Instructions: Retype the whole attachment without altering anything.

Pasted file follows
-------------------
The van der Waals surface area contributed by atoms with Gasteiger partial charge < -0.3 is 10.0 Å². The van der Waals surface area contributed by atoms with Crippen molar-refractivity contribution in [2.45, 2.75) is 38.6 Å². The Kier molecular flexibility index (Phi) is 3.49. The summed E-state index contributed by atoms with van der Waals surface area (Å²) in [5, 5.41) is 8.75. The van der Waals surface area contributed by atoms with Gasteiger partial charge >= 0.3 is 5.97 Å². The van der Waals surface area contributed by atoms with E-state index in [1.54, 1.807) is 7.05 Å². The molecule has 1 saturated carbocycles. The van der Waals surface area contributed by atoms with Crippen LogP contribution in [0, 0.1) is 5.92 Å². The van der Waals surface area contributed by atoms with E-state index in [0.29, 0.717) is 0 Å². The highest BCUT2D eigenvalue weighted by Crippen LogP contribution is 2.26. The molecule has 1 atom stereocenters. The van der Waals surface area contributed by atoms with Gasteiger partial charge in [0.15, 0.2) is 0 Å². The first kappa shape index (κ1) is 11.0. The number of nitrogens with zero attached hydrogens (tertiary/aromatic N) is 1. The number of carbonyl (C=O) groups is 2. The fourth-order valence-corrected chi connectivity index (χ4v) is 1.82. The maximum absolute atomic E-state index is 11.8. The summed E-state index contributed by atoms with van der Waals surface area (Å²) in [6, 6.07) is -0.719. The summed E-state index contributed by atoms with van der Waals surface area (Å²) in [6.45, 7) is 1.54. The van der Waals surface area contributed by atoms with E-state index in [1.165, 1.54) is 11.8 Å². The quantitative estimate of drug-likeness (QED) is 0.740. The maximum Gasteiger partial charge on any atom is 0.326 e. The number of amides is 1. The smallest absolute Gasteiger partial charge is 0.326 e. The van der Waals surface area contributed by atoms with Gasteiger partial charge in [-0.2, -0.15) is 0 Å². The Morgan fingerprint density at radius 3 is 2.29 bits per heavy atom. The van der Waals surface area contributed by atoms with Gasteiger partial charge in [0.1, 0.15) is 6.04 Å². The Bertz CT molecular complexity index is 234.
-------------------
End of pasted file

The van der Waals surface area contributed by atoms with Gasteiger partial charge < -0.3 is 10.0 Å². The van der Waals surface area contributed by atoms with Crippen molar-refractivity contribution in [2.45, 2.75) is 38.6 Å². The Kier molecular flexibility index (Phi) is 3.49. The summed E-state index contributed by atoms with van der Waals surface area (Å²) in [5, 5.41) is 8.75. The van der Waals surface area contributed by atoms with Gasteiger partial charge >= 0.3 is 5.97 Å². The van der Waals surface area contributed by atoms with E-state index in [1.54, 1.807) is 7.05 Å². The molecule has 1 saturated carbocycles. The van der Waals surface area contributed by atoms with Crippen LogP contribution in [0, 0.1) is 5.92 Å². The van der Waals surface area contributed by atoms with E-state index in [0.29, 0.717) is 0 Å². The highest BCUT2D eigenvalue weighted by Crippen LogP contribution is 2.26. The molecule has 1 atom stereocenters. The van der Waals surface area contributed by atoms with Gasteiger partial charge in [0.15, 0.2) is 0 Å². The first kappa shape index (κ1) is 11.0. The number of nitrogens with zero attached hydrogens (tertiary/aromatic N) is 1. The number of carbonyl (C=O) groups is 2. The fourth-order valence-corrected chi connectivity index (χ4v) is 1.82. The maximum absolute atomic E-state index is 11.8. The summed E-state index contributed by atoms with van der Waals surface area (Å²) in [6, 6.07) is -0.719. The summed E-state index contributed by atoms with van der Waals surface area (Å²) in [6.45, 7) is 1.54. The van der Waals surface area contributed by atoms with E-state index in [1.165, 1.54) is 11.8 Å². The quantitative estimate of drug-likeness (QED) is 0.740. The maximum Gasteiger partial charge on any atom is 0.326 e. The number of amides is 1. The smallest absolute Gasteiger partial charge is 0.326 e. The van der Waals surface area contributed by atoms with Gasteiger partial charge in [-0.2, -0.15) is 0 Å². The Morgan fingerprint density at radius 3 is 2.29 bits per heavy atom. The van der Waals surface area contributed by atoms with Gasteiger partial charge in [0.1, 0.15) is 6.04 Å². The Bertz CT molecular complexity index is 234.